SITKA, Alaska (AP) — Elected officials and residents in an Alaska city have revived a decade-old task force to tackle climate change in the community.

The Sitka Assembly approved a new Climate Action Task Force in November, Alaska’s Energy Desk reported Wednesday.

The group’s job is to develop a plan to address Sitka’s climate impact with affordable solutions that will inspire community involvement.

Darby Osborne, 17, co-created a group called Youth for Sustainable Futures that advocated for the task force.

“It really does mean a lot to people my age just because we’re seeing the decades stretch in front of us and we really don’t know what things are going to look like in the coming years, what the world is going to be like, even when we’re 60 or 70 years old,” Osborne said.

Sitka could inspire others by becoming a regional or even national leader in tackling impact and promoting renewable technology, local climate activist Leah Mason said.


“Not just a positive move to save our own skins, but a positive move to put Sitka on the map,” Mason said.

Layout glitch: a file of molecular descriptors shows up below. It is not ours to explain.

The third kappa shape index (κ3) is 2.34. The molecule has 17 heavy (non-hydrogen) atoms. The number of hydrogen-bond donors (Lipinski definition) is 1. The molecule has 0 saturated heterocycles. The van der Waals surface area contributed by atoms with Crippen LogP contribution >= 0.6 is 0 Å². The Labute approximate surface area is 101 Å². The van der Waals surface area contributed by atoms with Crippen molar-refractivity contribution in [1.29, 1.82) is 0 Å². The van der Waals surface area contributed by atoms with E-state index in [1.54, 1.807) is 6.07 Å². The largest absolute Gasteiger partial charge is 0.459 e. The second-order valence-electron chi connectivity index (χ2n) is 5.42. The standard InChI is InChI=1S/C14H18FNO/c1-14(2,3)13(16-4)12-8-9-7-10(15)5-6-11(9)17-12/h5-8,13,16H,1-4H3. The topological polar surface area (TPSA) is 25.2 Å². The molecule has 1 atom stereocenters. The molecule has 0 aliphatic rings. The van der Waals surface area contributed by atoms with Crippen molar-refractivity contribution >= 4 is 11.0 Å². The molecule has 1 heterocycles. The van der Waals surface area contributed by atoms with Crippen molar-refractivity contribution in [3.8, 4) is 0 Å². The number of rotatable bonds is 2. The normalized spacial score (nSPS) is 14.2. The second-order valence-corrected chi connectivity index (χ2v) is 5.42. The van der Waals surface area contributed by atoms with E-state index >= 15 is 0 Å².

The task force is a revival of a group that created a climate action plan for the city about 10 years ago. The group identified climate threats to Sitka and proposed actions the municipal government could take to reduce its carbon footprint.

As a result, the city converted several buildings to run on renewable hydro power, while a subsidy program incentivized residents to convert to electric heat and more efficient appliances.

Other ideas about converting to electric vehicles or addressing waste did not come to fruition.

“A lot of it got done, a lot of it didn’t,” said Michelle Putz, who led the previous effort.

Public Works Director Michael Harmon said the goal of reducing city emissions by 934 tons (847 metric tons) annually by 2020 may have been achieved, but no concrete assessment has been done.


Assembly Member Kevin Knox sponsored a resolution last year to declare a climate emergency in Sitka, along with sustainability goals, but the measure was defeated by fellow members who found it too drastic.

Knox said the task force is a step in the right direction, but the effort may not go far enough.

“I’m hopeful that they work as quickly as they can because I think we are way behind the ball at this point,” Knox said.